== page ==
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Product Details

  • ISBN-13: 9780764568824
  • Publisher: Houghton Mifflin Harcourt
  • Publication date: 4/25/2005
  • Edition number: 1
  • Pages: 368
  • Sales rank: 458,901
  • Product dimensions: 8.24 (w) x 9.58 (h) x 1.16 (d)

Meet the Author

North Carolina native Elizabeth Karmel was raised on barbecue—at roadside stands, neighborhood cookouts and county fairs—but it wasn’t until she moved away from home that the barbecue love affair began. When it wasn’t at her fingertips, she had to teach herself how to barbecue and grill and a pit-mistress was born.

Karmel, a.k.a. Grill Girl is a nationally respected authority on grilling, barbecue and Southern food. She is the Executive Chef of Hill Country Barbecue Market in NYC and Washington, DC, and NYC’s Hill Country Chicken. She developed the award-winning concept, menu and flavor profiles from the meats to the sides and desserts for all three restaurants. On July 4, 2012, The New York Times awarded Hill Country Barbecue Market NYC 2 stars and a glowing review that read like a love letter to barbecue and the Hill Country concept.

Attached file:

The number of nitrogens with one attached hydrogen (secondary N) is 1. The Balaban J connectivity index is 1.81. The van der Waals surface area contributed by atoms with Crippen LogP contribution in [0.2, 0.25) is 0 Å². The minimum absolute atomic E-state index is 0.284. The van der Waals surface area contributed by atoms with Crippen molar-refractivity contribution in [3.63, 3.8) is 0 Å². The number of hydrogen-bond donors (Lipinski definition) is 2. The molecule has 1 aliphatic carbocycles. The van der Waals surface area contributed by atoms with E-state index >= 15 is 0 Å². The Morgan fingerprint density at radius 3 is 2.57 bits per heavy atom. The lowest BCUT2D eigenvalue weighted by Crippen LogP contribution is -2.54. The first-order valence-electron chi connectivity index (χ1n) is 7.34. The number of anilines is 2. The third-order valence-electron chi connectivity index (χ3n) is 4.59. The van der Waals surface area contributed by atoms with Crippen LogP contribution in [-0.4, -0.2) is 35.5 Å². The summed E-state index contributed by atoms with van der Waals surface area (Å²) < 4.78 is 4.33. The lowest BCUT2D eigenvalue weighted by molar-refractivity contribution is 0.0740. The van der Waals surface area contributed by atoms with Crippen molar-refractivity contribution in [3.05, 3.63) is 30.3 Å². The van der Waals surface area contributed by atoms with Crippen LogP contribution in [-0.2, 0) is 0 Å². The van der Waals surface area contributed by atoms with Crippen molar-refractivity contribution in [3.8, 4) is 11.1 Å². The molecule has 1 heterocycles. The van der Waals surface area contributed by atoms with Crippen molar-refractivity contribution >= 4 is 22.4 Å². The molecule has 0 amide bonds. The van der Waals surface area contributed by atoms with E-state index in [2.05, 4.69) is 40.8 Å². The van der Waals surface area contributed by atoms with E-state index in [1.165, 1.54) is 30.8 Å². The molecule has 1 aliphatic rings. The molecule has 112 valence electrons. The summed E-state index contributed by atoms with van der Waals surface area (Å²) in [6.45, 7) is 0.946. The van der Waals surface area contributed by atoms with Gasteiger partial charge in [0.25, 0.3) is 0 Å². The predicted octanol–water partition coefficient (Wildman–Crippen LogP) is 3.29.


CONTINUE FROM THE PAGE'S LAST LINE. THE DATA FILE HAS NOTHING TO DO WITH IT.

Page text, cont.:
As a sought after media personality, Karmel writes for, and is frequently featured in an array of national magazines from Bon Appetit to Better Homes & Gardens , and was named one of the top 100 chefs by Saveur magazine. She appears regularly on all three network morning shows and is a guest judge on Chopped and Iron Chef America . She has appeared on a number of Food Network shows and hosted her own special on The Cooking Channel. She writes a bi-monthly column for the Associated Press called The American Table and is the author of three acclaimed cookbooks—Taming the Flame ; Soaked, Slathered, and Seasoned ; and Pizza on the Grill . She designs an innovative line of outdoor cooking and kitchen tools, and is the founder of the decade-old, gender-breaking GirlsattheGrill.com. Follow her @GrillGirl and like her fan page at http://www.facebook.com/#!/pages/ElizabethKarmel/201250523244938.

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Read an Excerpt

Taming the Flame


By Elizabeth Karmel

John Wiley & Sons

ISBN: 0-7645-6882-5


Chapter One

Poultry